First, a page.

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Chip Your Pet Month microchipping

Chip Your Pet Month: A Pet Parent’s Guide to Microchipping

May is Chip Your Pet Month, so it’s a perfect time to learn more about dog and cat microchipping. Sometimes, our furry family members wander further than they should or run away because of fear or stress. When this happens, microchipped pets are more likely to find their way home. Having your pet chipped boosts your odds of reuniting with them if someone steals them. With an estimated one in three pets getting lost or stolen during their life, we strongly recommend having your four-legged family member microchipped. In this blog post, we’ll be discussing this simple, life-saving procedure and how it can protect your pet.

What Is Microchipping?

Cat and dog microchipping is a relatively affordable and minimally invasive procedure that provides pets with permanent identification. Unlike a tattoo that can become illegible or a tag that can get lost, a microchip stays in place and remains functional throughout your pet’s entire life.

We use a syringe to inject a tiny computer chip into the area between the patient’s shoulder blades during the procedure.

Some other things you should know about pet microchips and the microchipping procedure are:

  • The chip is about the same size as a grain of rice.
  • The entire process takes just a few moments and feels similar to receiving a vaccination.
  • There is no need for sedation or anesthetic, and your pet can resume their normal daily activities as soon as they leave the office.

During your pet’s appointment, we will help you register their microchip. Every chip has a unique identification number linked to an online account. Once registered, this account contains vital information, including your pet’s name, your name, phone number, etc. Make sure to update this account if you move or get a new phone number. Your pet’s rescuer can only reach you if they have accurate contact information.

How Microchipping Protects Your Pet

If someone finds your dog or cat and takes them to a shelter or veterinary practice, an employee will use a special scanner to check for a microchip. The scanner displays the microchip’s ID number, and the worker uses that number to trace your pet back to you. While there is no foolproof means of ensuring that you’ll see your pet again if they ever get lost, having them microchipped significantly improves the odds.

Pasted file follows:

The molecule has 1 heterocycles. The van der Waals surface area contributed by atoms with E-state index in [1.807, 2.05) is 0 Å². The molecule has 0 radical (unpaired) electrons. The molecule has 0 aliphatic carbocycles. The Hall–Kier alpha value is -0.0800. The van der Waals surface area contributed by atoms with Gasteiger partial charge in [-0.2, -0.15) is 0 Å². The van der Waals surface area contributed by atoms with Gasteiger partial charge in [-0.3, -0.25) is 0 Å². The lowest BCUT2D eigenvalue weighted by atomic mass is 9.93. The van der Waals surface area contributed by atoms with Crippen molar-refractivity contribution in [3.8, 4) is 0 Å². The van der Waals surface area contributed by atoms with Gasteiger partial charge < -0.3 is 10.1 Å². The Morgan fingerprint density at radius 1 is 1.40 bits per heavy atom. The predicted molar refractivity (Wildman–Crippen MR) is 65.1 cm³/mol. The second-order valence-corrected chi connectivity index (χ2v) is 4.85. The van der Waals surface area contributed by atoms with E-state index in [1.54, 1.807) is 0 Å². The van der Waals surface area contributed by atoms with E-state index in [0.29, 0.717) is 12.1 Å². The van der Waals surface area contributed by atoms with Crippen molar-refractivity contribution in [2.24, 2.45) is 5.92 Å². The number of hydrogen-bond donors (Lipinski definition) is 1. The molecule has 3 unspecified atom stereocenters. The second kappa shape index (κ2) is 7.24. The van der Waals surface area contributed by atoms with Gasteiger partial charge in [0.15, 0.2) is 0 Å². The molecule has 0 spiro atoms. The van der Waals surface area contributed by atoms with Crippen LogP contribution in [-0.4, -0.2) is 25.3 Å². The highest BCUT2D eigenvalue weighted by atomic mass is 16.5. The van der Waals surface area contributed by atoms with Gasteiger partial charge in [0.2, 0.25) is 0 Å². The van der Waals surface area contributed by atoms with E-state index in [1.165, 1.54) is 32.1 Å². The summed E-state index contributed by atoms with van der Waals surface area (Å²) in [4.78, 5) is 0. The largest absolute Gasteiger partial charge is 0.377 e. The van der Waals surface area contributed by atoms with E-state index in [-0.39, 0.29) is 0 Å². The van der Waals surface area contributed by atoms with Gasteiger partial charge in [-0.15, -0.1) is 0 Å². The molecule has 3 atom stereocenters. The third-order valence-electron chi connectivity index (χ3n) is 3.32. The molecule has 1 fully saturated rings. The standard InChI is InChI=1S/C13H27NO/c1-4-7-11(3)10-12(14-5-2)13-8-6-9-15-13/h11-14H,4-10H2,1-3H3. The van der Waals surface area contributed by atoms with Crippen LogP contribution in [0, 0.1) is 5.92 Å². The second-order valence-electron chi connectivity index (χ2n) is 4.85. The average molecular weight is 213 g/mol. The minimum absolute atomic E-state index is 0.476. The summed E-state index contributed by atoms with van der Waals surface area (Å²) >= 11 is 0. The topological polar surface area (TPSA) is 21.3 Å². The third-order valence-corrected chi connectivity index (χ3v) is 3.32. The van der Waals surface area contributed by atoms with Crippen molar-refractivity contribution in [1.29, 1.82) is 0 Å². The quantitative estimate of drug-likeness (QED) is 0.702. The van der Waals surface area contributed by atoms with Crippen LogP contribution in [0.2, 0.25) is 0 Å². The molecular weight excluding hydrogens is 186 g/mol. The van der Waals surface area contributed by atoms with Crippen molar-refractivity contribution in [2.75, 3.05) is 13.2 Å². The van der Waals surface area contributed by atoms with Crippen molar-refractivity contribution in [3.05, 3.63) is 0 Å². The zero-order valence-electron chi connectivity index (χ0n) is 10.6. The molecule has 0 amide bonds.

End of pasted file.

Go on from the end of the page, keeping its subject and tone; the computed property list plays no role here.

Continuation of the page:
A microchip is also a powerful tool for proving that you own your pet if they ever fall into the wrong hands. Investigators can check stolen pets’ chips to determine ownership and prove theft.

dog microchipping

Can a Microchip Fall Out?

One concern that pops up frequently among pet parents is whether a microchip can fall out. Microchips last a pet’s entire lifetime. A properly implanted chip cannot fall out or become damaged. Once inserted and registered, the only thing you need to do is update your account if your contact information changes.

However, in rare instances, a microchip can migrate. The chip will end up somewhere other than its original location in your pet’s body when this happens. For this reason, we recommend asking us to scan your pet during their annual checkup. This allows us to ensure the microchip is still positioned correctly and functioning. Veterinary professionals are trained to scan the pet’s entire body looking for a microchip, not just the classic location between the shoulder blades. Even if the chip has migrated, the scanner will sense it.

Are There Any Downsides to Microchipping?

There are no real downsides associated with microchipping. The process is relatively painless, and complications are extremely rare. Your pet most likely will not experience any irritation or discomfort. They probably won’t even know the chip is there!

The only potential drawback is that this form of identification only works when a lost pet makes their way to someone with a scanner. Fortunately, nearly every animal shelter, veterinary hospital, and humane society have a scanner. Most animal control facilities and police stations have scanners, too. As long as your pet’s rescuer takes them to someone with a scanner, you won’t have any issues.

If an individual finds your pet and doesn’t take them somewhere with a scanner, they will be unable to identify them using their microchip. We recommend keeping a collar with identification tags on your furry friend at all times for this reason. It’s always a good idea to make sure your pet has a form of backup identification.

Having Your Pet Microchipped for Chip Your Pet Month

The AVMA also has an excellent Pet Microchip FAQ resource. There’s no better way to celebrate Chip Your Pet Month than having your companion microchipped. The benefits greatly outweigh the extremely low risk of complications, and taking just a few minutes to have your pet chipped could save their life. Call us today to find out more or schedule your pet’s appointment!

 

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